Virtualisation has lived up to most of its original promises, one commentator has claimed.
Writing for Search Server Virtualisation, Mark Vaughn said that when the technology was introduced a few years ago, businesses were told it would offer multiple benefits.
These included boosting server efficiency, shrinking IT infrastructure, slashing power bills and making administrative tasks disappear, he noted.
Mr Vaughn said many companies struggled initially to reduce the scale of their IT infrastructure, but he suggested this was because of a poor first-phase implementation.
And over time, more companies have experienced success in this area.
He noted that the technique has helped many companies reduce their spending, as servers cost less to deploy can be provisioned in minutes rather than weeks.
"Both hardware vendors and hypervisor development teams have increased their efforts to make better use of virtual resources," Mr Vaughn stated.
"While the number of virtual machines took off, advancements in virtualisation and server platforms allowed the overall data centre footprint to not only remain steady, but to actually shrink."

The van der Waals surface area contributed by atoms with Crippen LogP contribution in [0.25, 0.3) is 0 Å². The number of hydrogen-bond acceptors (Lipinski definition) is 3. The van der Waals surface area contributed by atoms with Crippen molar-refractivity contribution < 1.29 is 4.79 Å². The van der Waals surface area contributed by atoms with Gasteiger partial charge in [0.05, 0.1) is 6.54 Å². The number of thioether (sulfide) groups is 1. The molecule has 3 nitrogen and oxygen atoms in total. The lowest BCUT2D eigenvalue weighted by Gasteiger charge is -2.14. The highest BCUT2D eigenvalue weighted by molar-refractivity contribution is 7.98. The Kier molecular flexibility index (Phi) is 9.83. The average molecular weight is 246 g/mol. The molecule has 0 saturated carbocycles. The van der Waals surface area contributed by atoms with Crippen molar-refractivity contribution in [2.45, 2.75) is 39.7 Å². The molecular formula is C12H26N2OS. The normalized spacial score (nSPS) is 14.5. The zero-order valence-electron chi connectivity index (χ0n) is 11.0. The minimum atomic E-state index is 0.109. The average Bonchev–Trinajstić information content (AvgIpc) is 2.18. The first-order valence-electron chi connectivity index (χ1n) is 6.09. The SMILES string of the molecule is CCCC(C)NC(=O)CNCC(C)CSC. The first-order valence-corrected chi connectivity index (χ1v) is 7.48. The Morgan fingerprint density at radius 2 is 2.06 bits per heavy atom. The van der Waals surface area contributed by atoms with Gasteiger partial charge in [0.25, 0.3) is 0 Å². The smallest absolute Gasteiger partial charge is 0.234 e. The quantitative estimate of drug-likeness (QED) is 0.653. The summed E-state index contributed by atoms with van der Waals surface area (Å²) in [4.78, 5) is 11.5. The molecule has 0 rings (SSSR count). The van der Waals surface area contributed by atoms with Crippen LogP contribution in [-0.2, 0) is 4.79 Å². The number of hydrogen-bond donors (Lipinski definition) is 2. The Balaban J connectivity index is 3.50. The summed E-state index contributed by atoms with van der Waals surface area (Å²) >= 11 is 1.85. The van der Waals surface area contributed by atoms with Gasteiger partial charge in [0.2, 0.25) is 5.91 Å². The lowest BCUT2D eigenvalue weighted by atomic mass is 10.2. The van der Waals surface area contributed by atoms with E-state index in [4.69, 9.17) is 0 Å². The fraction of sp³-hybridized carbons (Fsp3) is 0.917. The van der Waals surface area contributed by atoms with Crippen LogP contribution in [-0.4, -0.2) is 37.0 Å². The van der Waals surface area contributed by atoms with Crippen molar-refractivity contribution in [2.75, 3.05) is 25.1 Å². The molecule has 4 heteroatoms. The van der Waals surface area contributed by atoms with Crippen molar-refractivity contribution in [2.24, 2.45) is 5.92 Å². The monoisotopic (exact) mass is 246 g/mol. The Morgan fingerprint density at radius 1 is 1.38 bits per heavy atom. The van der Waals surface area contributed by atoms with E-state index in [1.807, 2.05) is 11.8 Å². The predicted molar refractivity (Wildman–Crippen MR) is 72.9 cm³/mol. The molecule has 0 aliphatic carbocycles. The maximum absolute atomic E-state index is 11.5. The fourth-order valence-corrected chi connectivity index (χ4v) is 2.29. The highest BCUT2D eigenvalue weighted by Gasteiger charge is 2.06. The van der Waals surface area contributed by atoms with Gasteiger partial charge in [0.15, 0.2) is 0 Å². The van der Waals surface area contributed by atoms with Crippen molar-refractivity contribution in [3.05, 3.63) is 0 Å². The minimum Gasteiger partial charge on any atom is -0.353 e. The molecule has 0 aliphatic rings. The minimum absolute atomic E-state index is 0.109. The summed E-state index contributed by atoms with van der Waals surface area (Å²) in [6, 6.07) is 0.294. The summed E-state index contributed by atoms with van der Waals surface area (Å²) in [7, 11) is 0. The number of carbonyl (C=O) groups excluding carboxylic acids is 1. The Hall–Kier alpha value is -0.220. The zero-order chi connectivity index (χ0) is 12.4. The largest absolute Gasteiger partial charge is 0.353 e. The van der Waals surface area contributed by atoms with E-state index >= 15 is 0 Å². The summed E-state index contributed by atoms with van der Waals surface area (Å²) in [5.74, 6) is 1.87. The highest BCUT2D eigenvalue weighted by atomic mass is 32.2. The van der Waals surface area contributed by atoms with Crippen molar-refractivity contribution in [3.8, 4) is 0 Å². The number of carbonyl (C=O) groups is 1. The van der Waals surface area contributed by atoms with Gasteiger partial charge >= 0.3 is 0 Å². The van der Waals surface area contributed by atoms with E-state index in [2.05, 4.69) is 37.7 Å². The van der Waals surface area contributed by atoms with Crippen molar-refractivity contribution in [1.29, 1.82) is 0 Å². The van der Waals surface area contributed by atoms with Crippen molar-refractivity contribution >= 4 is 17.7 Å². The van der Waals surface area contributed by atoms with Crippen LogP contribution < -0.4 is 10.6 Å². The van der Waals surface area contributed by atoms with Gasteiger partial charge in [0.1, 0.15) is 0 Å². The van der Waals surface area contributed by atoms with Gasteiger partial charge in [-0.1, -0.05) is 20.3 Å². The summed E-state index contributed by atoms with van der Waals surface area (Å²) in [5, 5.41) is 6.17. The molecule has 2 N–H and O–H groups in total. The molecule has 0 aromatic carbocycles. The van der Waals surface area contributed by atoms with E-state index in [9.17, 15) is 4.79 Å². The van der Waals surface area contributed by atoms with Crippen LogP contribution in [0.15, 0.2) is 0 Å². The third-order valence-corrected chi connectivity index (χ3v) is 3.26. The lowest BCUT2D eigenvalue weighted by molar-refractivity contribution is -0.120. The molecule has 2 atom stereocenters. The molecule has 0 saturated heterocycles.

He claimed that virtualisation lowered the technology barrier of entry at a time when financial markets were uncertain and few businesses had budgets to expand their technology investments.
Instead of simply holding the line, virtualisation allowed businesses to actually expand and implement new technologies, Mr Vaughn stated.
Using Windows Server 2012, businesses can deliver highly available, high-performing services across their heterogeneous infrastructure.
Firms can optimise their data centre resource utilisation through dynamic responses to workload demands, including cross-site business continuity and disaster recovery.
Posted by Alex Boardman